HSCT in affected mice results in 20% to 50% survival rates even with mixed-donor chimerism.8 Transplantation experience in children with IPEX is limited. Of 4 previously reported transplantations with sibling donors, 3 patients died of hemophagocytosis (1 patient) and disease progression (2 children).3,6 The fourth patient survived myeloablative transplantation that resulted in mixed-donor chimerism at 12 months (70% and 30% T and B cells, respectively).9 Improvement in clinical symptoms paralleled donor engraftment and normalization of T-cell function. Another report of myeloablative HSCT in 3 patients described 2 survivors with clinical improvement.10 No previous reports have been published of successful reduced-intensity HSCT in children with IPEX.

The reduced-intensity conditioning regimen described here was well tolerated during administration, even after previous HSCT and myeloablative conditioning. It was successful in achieving donor-cell engraftment with BM as the stem-cell source in all patients after 2 previously rejected UCB grafts. In all recipients, colitis and allergies subsided after transplantation. Except for one patient with acute and subsequently chronic GVHD of the skin and joints, transplantation-related complications were mainly early infections and were self-limiting. Infections likely receded after early immune reconstitution. Immune functions had significantly recovered after 9 months except in patient 1 (Table 2). FOXP3+ cells also recovered to normal numbers in patients 2 and 3 and were present in patient 4. Lower numbers in patient 1 were likely the result of chronic GVHD therapy.

Successful engraftment and amelioration of symptoms in all 4 patients suggested that HSCT should be considered early for all patients with IPEX syndrome. The potential advantages of early HSCT would be the avoidance of disease-related organ toxicity, infection risk associated with chronic immunosuppression, and possible prevention of autoimmune endocrine organ destruction. This reduced-intensity conditioning approach made use of alemtuzumab early before transplantation to specifically immunoablate recipients and to facilitate donor engraftment. It was well tolerated and supported stable engraftment and early immune reconstitution, and it may reduce the late development of toxicities associated with standard myeloablative conditioning regimens.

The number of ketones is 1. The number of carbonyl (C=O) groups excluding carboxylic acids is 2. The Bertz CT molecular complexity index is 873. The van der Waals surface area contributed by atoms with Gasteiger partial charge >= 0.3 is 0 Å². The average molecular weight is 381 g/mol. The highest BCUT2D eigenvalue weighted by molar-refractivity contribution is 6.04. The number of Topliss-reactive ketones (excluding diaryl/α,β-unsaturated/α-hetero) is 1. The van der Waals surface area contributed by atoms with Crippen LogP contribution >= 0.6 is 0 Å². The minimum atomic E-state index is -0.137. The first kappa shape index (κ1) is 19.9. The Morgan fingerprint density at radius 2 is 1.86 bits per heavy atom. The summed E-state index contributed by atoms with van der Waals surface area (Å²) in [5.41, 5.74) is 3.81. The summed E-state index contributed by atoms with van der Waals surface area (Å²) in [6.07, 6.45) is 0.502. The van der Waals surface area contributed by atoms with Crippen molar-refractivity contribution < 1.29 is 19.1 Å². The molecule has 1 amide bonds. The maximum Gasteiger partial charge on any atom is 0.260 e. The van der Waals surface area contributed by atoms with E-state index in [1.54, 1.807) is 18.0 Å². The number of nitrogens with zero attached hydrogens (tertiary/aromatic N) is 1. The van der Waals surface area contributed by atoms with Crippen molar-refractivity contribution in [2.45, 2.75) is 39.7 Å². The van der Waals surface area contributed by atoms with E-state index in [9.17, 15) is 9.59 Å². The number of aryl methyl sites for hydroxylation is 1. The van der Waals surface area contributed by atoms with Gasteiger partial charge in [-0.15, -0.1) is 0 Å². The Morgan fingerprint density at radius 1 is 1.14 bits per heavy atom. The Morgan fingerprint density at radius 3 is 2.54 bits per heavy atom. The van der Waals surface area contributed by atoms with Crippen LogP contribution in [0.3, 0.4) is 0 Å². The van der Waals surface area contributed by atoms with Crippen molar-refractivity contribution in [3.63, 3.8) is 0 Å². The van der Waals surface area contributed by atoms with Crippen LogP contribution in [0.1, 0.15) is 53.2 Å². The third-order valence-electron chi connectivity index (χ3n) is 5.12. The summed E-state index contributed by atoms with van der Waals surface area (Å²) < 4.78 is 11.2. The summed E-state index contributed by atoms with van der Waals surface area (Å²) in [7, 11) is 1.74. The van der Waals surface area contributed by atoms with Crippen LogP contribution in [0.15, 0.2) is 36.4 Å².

Acknowledgment

This work was supported by a grant from the Children's Health Foundation, St Louis Children's Hospital.

Footnotes

  • Correspondence: Shalini Shenoy,Division of Pediatric Hematology Oncology, Washington University School of Medicine, Box 8116, SLCH, 1 Children's Pl, St Louis, MO 63110; e-mail: shenoy{at}wustl.edu.
  • The publication costs of this article were defrayed in part by page charge payment. Therefore, and solely to indicate this fact, this article is hereby 025072. marked “advertisement” in accordance with 18 USC section 1734.

  • Conflict-of-interest disclosure: The authors declare no competing financial interests.

  • Contribution: A.R. helped to compile the manuscript; N.K., A.F., S.M.D., and J.D. enrolled patients at their participating institutions; S.M.L. performed the FOXP3 staining on T cells; and S.S. developed the study.

  • Submitted May 23, 2006.
  • Accepted August 7, 2006.

References